“It’s a San Lázaro miracle”: Cuba’s shift from within Cuba
Economic change is already under way, and there is no looking back.
- Monday, 22 December 2014
"It was a wonderful day full of joy, very emotional, with the news of a great victory", reads a message arriving privately from Cuba. "Happiness and surprise. Nobody expected those news, and all together. People on the streets hugged one another and cheered," wrote a correspondent with the Mexican daily La Jornada. "'It's a San Lázaro miracle', said Maria Candelaria, a housewife devoted to the patron saint of the most popular neighborhood of Havana. Marvel and victory for the resumption of diplomatic relations? Not according to the Cuban press, the Granma. The day after the announcement by presidents Castro and Obama its front page featured the three "They are back!" in gigantic size. The joy and victory were for the five Cuban prisoners in the US coming back home. That makes sense, because the deeply felt campaign to free the five antiterroristas indicted with spying in the US went or for many years.
The Cuban society, and its 11 million citizens, is not anymore as homogeneous as it was over the decades — one party, one leader, one employer—the State. The deeply emotional moment that followed Raúl Castro’s short speech touched people on different sides. For the many, the hope is that the higher cap on remittances (which amount to $ 2 billion a year), easier visas and the new allowances for the products travelers can take with them will put some pesos in peoples’ pockets making ordinary life easier. A minority that staged Raúl Castro’s small-steps modernization of the economy in the last eight years hopes on more support to private businesses or even more foreign capital. They will benefit outright. In his message to the nation, Fidel’s younger brother recalled the economy as being Cuba’s "main outstanding issue." He will have to maneuver though to keep the rest of the Communist Party happy. Four days before the announcement, Aleida Guevara, the daughter of Che Guevara, said in an interview with the website Theprisma that the people in Cuba will never, ever, want radical economic change. “Put an end to the embargo. That’s what we need."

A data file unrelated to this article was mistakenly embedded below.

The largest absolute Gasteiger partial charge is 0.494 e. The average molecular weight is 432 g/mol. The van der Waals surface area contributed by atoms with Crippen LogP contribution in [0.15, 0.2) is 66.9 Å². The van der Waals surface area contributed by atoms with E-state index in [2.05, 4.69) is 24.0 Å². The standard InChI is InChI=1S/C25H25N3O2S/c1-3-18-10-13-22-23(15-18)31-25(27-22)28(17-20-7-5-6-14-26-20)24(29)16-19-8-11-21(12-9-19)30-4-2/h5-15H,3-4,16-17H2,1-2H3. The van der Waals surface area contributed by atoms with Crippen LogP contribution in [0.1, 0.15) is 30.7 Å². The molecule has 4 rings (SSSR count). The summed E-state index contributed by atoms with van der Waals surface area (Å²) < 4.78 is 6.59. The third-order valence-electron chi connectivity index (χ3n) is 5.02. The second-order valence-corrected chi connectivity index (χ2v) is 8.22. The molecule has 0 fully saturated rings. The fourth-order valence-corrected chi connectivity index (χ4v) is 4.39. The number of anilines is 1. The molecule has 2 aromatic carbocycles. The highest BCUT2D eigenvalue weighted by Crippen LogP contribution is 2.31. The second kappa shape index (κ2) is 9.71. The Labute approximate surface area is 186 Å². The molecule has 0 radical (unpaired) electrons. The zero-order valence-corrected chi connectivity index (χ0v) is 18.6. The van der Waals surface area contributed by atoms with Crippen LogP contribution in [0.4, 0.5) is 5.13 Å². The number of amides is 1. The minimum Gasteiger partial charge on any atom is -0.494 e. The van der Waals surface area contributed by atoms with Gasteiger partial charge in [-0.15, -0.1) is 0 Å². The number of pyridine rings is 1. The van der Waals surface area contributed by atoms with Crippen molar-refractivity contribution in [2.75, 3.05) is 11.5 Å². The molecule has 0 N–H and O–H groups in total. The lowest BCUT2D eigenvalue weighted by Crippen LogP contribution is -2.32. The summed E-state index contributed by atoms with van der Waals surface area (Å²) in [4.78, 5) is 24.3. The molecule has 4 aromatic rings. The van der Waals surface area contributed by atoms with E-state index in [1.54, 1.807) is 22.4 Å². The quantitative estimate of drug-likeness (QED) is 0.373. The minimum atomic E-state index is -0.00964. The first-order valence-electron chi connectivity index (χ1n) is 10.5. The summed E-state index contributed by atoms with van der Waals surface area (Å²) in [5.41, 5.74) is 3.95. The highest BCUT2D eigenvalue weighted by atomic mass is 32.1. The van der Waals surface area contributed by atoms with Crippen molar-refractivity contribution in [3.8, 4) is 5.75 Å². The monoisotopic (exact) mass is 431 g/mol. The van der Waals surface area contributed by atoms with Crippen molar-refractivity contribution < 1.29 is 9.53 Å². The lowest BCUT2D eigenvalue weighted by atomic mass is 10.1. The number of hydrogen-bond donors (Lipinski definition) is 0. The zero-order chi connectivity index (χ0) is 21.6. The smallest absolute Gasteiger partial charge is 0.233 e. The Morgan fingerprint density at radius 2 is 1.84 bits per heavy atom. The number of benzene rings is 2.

Granma, the only printed outlet, seemingly did not make clear to everyone that the historic shift does not include lifting the embargo. A message from Cuba says that Fidel, "our historic leader of the Cuban revolution has seen the fruit borne by his long struggle; he is alive and strong applauding the return of the Five and the end of the embargo."
Nobody really knows how much Fidel rejoiced, because he did not speak yet, nor did the Granma feature a photo or even a line, as one would expect. The spotlights are all on Raúl, who came to power after Fidel’s 46 years rule. With Raúl at the steering wheel, beginning with the 6th Party Congress in 2011, the economy began to change, slowly, and to make life easier for some, and more expensive for others. Small ownership, agricultural cooperative ownership and joint enterprises with foreign capital are allowed, as is micro and small self-employment.
The cuentapropistas, as the self-employed are called on the Island, are a good example of how change is trickling into the economy. They span over 400 allowed métiers, among which artisans, hairdressers, gyms, tailor shops, taxis, photographers, the legendary cigar rollers and the very active lighter refillers. The State as an employer relinquished to 9% of the active workforce that is 450,000 Cubans. Record 8,000 new monthly entries were recorded lately. Women make up 29% of the self-employed, according to the Cuban Ministry of Labor.